Determination and ownership
For me, Choosing Wisely is not just about avoiding unnecessary interventions, but also about pushing for treatments that we might actually need. We are all the owners of our own health and often we know better than anyone when something just isn’t right.
At the age of 48 I needed a hip replacement, and no-one was sure why. Suggestions included my weight, hyper-mobility, bad luck or even my imagination (according to one sceptical doctor before I had x-rays).
It was a long process to get diagnosed with psoriatic arthritis (PsA), an autoimmune disease that causes painful joint inflammation and is linked with the skin condition psoriasis. If it’s untreated – and mine was for several years – it can cause a number of problems. In my case, not just damage in my hip joint, but also my jaw, hands, spine, knees and feet. Plus inflammation that came and went in all sorts of places: fingers and toes swelling up randomly, tendinitis spreading round my body, gastrointestinal symptoms, recurring rhinitis and tonsillitis. I was pretty miserable.
But this isn’t a tale of woe. I was determined to find out what was wrong, so I became a sort of ‘health detective’. I have a background in research and in social care, so I knew how to identify reliable sources of information, including NHS websites and clinical research. But I also joined online forums for advice, not just about what might be wrong, but also about how to get the best out of appointments with my doctors. The top tips included ‘make lists of questions so you don’t forget anything’ and ‘don’t give up.’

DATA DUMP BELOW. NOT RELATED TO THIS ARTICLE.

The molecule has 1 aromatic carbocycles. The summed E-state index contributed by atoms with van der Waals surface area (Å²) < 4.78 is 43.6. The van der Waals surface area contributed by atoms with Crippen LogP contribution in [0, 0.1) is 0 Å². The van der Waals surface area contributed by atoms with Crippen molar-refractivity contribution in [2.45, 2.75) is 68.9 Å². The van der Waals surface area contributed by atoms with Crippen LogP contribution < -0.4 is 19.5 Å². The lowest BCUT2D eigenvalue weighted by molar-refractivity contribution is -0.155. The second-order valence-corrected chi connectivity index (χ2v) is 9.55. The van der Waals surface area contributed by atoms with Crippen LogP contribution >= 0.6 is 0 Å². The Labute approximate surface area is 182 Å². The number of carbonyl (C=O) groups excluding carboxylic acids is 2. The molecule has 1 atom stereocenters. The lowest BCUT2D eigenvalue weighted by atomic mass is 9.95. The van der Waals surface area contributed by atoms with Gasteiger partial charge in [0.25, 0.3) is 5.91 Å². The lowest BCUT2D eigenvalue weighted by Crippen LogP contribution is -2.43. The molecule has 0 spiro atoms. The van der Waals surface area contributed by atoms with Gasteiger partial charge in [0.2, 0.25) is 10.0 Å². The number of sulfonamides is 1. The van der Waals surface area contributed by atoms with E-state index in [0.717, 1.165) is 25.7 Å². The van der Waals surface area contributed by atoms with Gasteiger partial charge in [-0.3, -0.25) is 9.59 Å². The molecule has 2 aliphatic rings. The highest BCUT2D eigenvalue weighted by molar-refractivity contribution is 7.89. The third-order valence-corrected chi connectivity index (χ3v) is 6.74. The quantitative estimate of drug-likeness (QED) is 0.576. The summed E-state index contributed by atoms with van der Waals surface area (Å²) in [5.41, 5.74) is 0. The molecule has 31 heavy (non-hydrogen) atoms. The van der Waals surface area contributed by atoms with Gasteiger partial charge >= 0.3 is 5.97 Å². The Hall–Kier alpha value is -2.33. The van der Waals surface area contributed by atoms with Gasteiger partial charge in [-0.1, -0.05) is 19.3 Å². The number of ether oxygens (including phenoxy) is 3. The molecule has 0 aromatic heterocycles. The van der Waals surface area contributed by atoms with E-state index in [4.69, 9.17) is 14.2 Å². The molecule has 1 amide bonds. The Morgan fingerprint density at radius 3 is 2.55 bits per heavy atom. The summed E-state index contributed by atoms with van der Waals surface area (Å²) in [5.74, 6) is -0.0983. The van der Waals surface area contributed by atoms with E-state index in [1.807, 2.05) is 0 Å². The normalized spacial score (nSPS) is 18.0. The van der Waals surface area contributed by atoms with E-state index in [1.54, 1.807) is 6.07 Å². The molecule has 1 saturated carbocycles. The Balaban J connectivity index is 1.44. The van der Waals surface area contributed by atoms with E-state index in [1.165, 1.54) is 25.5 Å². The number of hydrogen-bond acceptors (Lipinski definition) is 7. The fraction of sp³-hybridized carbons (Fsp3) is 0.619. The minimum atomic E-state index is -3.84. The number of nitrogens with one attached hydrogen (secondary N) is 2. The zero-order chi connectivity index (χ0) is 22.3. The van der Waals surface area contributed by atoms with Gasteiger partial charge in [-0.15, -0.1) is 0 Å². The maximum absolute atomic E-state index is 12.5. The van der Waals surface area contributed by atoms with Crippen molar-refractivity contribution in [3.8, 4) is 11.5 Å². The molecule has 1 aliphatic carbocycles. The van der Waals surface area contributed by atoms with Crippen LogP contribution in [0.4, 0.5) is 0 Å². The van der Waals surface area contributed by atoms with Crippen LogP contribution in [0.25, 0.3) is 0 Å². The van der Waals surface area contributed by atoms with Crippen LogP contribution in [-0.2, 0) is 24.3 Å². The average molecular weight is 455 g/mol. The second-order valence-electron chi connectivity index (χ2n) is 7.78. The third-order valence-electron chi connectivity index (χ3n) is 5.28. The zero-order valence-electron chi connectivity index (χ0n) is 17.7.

It was on one of these forums that someone recognised my symptoms and suggested I look up psoriatic arthritis. It was all very familiar. I took my GP a list of symptoms and suggested it could be PsA. He was fantastic, agreed it seemed possible and referred me to my local rheumatology department. When the locum there couldn’t make up his mind, he referred me without hesitation to a specialist centre for a second opinion. They confirmed PsA and started me on disease modifying anti-rheumatic drugs.
Living with a chronic illness can mean a lot of time spent at medical appointments – there are other things I’d rather be doing – so to get the best from them I need positive partnerships with my healthcare team. I need them to listen, respect what I’m saying and empower me to manage my own health as far as possible, not just prescribe me drugs or have a one way conversation. The best have been the nurse who taught me how to inject my own medication, the occupational therapist who showed me all sorts of gadgets to help my fumbling fingers, and the aqua-fit tutor at the local sports centre who plays cheesy rock ‘n’ roll and gets me smiling as well as exercising!
It’s been 18 months since my diagnosis, I am not cured, but I am much better. I still can’t walk far, but I have been kayaking, snorkelling and even quad biking! I haven’t had a day off work sick and I am healthier and happier. My own personal ‘combination therapy’ of medication, swimming, singing and a good sugar-free, vegetable rich diet is helping. What’s yours?